The criminal complaints read like catalogs of luxury bling: a diamond-laden $52,000 Rolex, a gambling spree at the Bellagio, two Lamborghinis, a pair of Cadillac Escalades, a Rolls-Royce. All that and more, law enforcement officials said, was financed through schemes to defraud the federal government’s signature coronavirus relief program for small businesses.
The Justice Department has made at least 41 criminal complaints in federal court against nearly 60 people, who collectively took $62 million from the Paycheck Protection Program by using what law enforcement officials said were forged documents, stolen identities and false certifications.
They are just “the smallest, tiniest piece of the tip of the iceberg,” said Hannibal Ware, inspector general of the Small Business Administration, which led the program.
But with their ostentatious spending and clearly faked records, those alleged thefts have also been the easiest to spot.
The Paycheck Protection Program, a centerpiece of the coronavirus relief bill, poured $525 billion into the economy in just four months before coming to an end. More than 5 million businesses received loans, which could be forgiven if used for payroll and certain other expenses. Now, that hastily created and frequently chaotic program is entering its next messy stage, one that lenders and government officials expect to take years: the hunt to recapture illicitly obtained cash.
The challenge facing scores of state and federal agencies is enormous. The Small Business Administration’s fraud hotline, which received fewer than 800 calls last year, has already had 42,000 reports about coronavirus-linked graft.
But many of the cases investigators ultimately pursue will not have telltale clues like expensive watches and Italian sports cars bought by people who said their small businesses were in need of help. Future cases will be more thorny, involving owners who tried to exploit gray areas in the program’s rules or the desperation of their employees.
Several workers told The New York Times that their employers had asked them to repay a portion of their earnings or work for free in the future. That wasn’t allowed under the program’s rules.
Under the initial rules, borrowers who wanted the loans forgiven had to spend most of the money within eight weeks. Those limits frustrated many owners, and some appear to have tried to quietly break the rules, according to the workers, who asked not to be identified to protect their livelihoods.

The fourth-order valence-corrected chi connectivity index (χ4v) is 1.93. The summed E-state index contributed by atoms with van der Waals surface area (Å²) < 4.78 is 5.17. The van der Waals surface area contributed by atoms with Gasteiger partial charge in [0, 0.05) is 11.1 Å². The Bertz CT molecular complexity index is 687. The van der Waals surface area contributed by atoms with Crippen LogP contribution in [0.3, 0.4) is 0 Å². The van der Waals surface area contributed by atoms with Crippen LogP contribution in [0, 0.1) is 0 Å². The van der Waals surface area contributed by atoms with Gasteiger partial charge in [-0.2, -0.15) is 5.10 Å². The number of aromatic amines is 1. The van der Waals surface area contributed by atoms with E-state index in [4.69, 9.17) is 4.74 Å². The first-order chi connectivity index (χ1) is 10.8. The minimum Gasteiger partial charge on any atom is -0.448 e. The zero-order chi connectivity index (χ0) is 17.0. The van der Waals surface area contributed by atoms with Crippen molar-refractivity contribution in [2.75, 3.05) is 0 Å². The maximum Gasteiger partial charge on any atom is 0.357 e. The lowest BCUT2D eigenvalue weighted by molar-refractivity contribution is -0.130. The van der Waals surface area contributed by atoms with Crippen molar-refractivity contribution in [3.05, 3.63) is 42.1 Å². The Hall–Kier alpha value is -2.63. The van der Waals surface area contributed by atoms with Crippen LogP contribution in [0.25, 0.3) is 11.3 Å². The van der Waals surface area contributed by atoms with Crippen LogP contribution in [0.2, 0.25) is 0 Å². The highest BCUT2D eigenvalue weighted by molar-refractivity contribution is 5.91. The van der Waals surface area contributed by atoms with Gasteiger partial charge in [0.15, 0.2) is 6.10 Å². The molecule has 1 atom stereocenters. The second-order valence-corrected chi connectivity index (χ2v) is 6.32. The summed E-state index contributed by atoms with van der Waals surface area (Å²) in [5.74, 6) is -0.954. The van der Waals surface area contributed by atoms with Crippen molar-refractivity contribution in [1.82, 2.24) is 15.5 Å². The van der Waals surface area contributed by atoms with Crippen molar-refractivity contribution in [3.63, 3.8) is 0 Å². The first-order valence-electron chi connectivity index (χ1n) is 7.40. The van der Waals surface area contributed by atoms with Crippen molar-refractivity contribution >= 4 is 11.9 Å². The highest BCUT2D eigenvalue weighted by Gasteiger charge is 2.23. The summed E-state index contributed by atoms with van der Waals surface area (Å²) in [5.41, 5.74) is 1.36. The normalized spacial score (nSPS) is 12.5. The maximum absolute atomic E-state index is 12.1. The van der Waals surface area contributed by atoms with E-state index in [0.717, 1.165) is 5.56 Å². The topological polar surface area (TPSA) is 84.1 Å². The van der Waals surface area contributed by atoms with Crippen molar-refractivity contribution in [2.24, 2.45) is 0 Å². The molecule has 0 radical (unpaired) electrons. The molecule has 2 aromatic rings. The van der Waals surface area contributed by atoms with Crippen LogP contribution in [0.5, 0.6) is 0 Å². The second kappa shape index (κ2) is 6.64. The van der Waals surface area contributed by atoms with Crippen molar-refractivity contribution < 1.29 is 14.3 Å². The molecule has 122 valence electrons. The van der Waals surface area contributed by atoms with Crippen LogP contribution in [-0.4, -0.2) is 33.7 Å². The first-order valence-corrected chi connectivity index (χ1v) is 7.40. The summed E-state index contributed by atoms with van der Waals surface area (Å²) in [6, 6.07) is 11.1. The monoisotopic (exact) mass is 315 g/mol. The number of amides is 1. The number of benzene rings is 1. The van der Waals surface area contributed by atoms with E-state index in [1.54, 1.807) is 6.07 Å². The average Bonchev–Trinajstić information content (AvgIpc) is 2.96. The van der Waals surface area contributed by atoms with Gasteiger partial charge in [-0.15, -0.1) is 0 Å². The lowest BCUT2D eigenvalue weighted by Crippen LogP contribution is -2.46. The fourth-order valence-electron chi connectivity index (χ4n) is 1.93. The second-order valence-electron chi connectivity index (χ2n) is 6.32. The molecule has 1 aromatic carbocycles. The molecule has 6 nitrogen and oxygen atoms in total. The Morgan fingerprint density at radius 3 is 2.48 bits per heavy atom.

The owners of a Pilates studio in Manhattan told employees that some instructors — who have been running virtual classes since the city shut down gyms — would be paid extra for a few weeks out of the studio’s loan but that their wages would be garnished after in-person classes resumed. Two instructors shared emails with the Times describing the plan, including an all-staff note from the owners that described the payments as “an advance on future work.”
An employee at a speech therapy clinic in Minnesota described how the owner told employees in May that she would use the clinic’s loan to pay them for a 40-hour week — but that if they didn’t have enough client bookings or other projects to fill the time, she would expect them to repay those hours with uncompensated labor later in the year. The boss backed down, the employee said, after the employee consulted a lawyer and told the boss that the plan appeared to be illegal.
And a worker at a dermatology clinic in North Carolina said her boss had used a paycheck program loan to increase the worker’s monthly pay to $7,200 in May — more than she usually made — but then, without warning, began garnishing the worker’s pay the next month. In July, she was asked to sign a document (which she shared with the Times) retroactively agreeing that the money she received had been a loan. To keep her job, she agreed to pay back $250 a month out of her earnings.